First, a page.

Park, and P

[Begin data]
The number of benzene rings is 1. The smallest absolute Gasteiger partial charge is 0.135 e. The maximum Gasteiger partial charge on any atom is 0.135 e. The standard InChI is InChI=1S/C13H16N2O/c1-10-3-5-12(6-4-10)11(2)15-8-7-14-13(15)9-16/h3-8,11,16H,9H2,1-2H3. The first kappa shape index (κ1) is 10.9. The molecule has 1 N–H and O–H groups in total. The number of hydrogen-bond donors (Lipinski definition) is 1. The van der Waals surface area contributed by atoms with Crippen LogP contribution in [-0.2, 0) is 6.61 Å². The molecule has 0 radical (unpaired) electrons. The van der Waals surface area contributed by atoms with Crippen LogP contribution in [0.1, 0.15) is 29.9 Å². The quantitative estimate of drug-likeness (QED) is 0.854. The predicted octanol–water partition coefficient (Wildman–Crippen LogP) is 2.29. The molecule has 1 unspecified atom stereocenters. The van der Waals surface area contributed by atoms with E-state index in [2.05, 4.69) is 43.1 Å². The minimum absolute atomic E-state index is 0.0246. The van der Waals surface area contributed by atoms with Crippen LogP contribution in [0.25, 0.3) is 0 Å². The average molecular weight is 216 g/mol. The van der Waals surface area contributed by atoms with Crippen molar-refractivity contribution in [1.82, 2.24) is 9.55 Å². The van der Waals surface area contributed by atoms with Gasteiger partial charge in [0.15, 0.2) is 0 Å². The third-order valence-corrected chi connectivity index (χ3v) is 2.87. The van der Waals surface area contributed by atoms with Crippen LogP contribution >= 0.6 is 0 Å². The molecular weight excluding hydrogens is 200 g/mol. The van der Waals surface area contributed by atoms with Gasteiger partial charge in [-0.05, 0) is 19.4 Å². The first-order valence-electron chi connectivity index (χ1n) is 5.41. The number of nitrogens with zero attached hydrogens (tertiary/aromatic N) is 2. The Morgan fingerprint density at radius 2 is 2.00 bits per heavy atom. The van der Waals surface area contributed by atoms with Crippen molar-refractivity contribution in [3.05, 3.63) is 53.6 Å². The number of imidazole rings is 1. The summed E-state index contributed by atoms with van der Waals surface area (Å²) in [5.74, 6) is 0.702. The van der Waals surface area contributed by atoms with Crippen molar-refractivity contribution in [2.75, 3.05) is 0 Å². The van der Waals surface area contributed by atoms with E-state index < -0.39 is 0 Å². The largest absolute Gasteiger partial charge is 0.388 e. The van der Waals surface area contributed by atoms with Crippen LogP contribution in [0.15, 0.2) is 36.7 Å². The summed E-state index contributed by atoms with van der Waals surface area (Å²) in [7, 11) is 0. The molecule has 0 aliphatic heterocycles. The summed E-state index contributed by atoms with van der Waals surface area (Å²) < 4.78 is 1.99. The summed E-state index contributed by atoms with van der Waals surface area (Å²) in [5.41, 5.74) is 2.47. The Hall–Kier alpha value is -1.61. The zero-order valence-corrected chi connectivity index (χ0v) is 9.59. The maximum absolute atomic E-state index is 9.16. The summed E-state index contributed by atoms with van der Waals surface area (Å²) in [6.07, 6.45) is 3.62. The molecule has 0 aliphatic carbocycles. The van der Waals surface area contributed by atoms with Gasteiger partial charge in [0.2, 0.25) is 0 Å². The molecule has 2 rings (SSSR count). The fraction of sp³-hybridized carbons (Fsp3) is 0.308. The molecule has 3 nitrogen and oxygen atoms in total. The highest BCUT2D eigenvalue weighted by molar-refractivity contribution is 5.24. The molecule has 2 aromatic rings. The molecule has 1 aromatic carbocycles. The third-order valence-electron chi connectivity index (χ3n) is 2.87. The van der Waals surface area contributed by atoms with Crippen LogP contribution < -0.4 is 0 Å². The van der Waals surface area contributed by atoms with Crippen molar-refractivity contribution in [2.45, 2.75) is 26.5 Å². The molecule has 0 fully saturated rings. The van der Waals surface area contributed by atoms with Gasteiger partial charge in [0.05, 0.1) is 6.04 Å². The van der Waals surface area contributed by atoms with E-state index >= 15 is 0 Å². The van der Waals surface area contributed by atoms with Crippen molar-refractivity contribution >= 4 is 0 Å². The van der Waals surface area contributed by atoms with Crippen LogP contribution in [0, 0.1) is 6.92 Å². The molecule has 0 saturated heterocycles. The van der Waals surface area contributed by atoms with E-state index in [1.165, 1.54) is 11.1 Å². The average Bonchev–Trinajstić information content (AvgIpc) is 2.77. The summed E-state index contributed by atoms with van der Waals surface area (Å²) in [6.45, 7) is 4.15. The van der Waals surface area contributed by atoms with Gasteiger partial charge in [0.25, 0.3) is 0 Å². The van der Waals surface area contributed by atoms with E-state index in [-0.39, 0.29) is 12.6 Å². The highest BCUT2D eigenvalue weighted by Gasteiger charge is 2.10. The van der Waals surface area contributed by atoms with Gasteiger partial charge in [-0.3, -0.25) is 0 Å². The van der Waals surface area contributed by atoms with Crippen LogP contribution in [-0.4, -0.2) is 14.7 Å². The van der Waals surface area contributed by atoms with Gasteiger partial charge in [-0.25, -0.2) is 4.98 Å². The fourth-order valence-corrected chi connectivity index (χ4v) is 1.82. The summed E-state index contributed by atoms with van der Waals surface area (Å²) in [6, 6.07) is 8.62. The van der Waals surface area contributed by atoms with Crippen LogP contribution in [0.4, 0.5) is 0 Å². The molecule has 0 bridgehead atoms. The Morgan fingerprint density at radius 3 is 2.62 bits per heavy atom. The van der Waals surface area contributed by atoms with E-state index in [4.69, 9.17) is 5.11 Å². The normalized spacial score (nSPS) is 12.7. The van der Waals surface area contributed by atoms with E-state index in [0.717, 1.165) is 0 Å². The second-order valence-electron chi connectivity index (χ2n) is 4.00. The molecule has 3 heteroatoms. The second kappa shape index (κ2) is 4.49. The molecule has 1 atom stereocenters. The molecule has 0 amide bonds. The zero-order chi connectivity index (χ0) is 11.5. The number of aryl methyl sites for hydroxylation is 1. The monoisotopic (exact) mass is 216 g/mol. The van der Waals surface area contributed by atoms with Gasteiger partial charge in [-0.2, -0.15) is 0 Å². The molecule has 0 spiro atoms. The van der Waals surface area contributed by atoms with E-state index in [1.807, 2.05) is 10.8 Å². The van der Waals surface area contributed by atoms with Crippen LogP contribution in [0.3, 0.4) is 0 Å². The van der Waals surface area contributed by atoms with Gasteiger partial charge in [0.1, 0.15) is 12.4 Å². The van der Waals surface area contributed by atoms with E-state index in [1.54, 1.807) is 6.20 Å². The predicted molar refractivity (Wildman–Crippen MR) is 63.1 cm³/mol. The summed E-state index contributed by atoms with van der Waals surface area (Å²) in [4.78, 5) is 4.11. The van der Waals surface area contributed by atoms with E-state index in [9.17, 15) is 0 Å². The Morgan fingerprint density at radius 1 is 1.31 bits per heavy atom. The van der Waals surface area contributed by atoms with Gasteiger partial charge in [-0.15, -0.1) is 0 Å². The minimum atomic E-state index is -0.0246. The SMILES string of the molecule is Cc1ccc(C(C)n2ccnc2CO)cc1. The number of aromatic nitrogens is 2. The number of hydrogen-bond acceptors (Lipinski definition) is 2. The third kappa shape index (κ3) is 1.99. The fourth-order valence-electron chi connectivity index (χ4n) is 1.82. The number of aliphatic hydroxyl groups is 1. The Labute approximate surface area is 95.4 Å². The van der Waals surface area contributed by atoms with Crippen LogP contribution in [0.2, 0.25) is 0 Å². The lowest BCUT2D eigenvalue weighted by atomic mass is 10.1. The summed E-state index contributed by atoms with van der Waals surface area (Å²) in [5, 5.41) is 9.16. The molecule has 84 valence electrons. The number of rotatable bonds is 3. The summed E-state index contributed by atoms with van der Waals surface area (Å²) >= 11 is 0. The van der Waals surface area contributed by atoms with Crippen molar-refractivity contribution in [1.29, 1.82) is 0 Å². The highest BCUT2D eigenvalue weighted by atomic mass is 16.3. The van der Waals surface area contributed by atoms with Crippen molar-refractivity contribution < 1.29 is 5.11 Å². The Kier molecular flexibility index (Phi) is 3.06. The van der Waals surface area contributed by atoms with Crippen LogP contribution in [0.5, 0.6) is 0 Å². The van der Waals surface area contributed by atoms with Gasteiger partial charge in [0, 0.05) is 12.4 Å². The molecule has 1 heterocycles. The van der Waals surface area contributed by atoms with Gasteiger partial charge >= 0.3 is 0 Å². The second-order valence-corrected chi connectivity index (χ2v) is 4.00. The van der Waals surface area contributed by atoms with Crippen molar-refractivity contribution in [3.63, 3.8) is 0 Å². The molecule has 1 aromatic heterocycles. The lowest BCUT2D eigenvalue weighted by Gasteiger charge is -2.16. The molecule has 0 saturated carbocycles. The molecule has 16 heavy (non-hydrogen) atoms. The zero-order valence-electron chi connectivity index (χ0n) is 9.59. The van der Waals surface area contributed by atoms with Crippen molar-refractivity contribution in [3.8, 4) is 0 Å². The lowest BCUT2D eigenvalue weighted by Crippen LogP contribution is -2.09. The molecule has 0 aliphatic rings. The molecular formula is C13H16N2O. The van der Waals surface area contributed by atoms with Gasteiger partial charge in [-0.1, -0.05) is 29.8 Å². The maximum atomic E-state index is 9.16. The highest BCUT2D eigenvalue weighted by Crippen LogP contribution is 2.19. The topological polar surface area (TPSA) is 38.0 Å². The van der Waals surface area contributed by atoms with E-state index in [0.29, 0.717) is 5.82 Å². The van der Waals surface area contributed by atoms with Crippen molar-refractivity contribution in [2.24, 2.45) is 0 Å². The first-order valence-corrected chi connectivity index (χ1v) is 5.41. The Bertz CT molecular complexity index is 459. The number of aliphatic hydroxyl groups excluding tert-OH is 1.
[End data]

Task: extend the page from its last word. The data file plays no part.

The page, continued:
Park, and P. administered alone or with cholera toxin, whereas a high degree of GAS colonization of NALT was observed in control mice immunized with phosphate-buffered saline only. Moreover, administration of anti-SCPA serum by the intranasal route guarded mice against streptococcal contamination. These results suggest that intranasal immunization with SCPA would prevent colonization and contamination of human tonsils, thereby eliminating potential reservoirs that maintain endemic disease. The only known reservoir for group A streptococcus (GAS) is usually humans, where more than 150 M genotypes have evolved the potential to cause diseases ranging from relatively mild skin disease to infections with high mortality such as necrotizing fasciitis. This very common pathogen is the cause for millions of prescriptions of antibiotics the world over and the single most important cause of heart valve disease in most resource-poor countries (5, 17). A common scenario is the following. A child aged 4 to 12 years is usually GS-9620 treated with one of several antibiotics, and treatment brings relief GS-9620 from symptoms of GAS pharyngitis. Nearly one-third of such children, however, continue to shed streptococci, and a significant number develop recurrent disease caused by the same strain (15, 22, 29, 33). This cycle may be repeated several times during the strep throat season in temperate climates. Considerable evidence points to tonsils as the primary reservoir for recurrent infections, a reservoir that maintains this bacterial pathogen in human populations (15, 29). Early efforts to use M protein purified from streptococci in vaccines were curtailed following a small study in which vaccination was associated Akt1 with a considerable increase in acute rheumatic fever (14, 27). However, the global rise in severe streptococcal infections, such as toxic shock and necrotizing fasciitis, in the 1990s prompted both commercial and public health interests to restart development of vaccines for prevention of GAS infections and their complications. The antiphagocytic M protein is now the target of vaccine development by three research groups (11, 13, 16). The conserved P145 peptide epitope within the C repeats and proximal to the cell wall is the focus of Good et al. (16). Fischetti and colleagues have centered their efforts on the entire C repeat region, which they express on the surface of (6, 9). Cross-species protection was expected, because the two proteins are 98% identical in GS-9620 amino acid sequence (8). Epidemiological data suggest that GAS has a strong tropism for human tonsils (29), a tropism that we confirmed in an intranasal murine model of contamination (30). Nasal mucosa-associated lymphoid tissue (NALT) is the main streptococcal target following intranasal inoculation of mice (30). Because persistence of GS-9620 GAS in tonsils following antibiotic therapy is usually thought to be the primary source of this pathogen, the optimal vaccine should prevent or eliminate colonization of that tissue. This in turn should reduce the reservoir and provide for maximum herd immunity in the overall population. To test this possibility, experiments were designed to evaluate whether intranasal inoculation of SCPAw either alone or with cholera toxin (CTX), a known mucosal adjuvant, can prevent contamination and colonization of NALT. Experiments were performed using a bioluminescent M49 strain, Xen-20, which was generated by introducing a altered cassette into the chromosome (30); thus, persistence of streptococci in NALT could be monitored by optical biophotonic imaging from your noses of live mice or by viable counts of streptococci in dissected NALT. Experiments showed that intranasal immunization.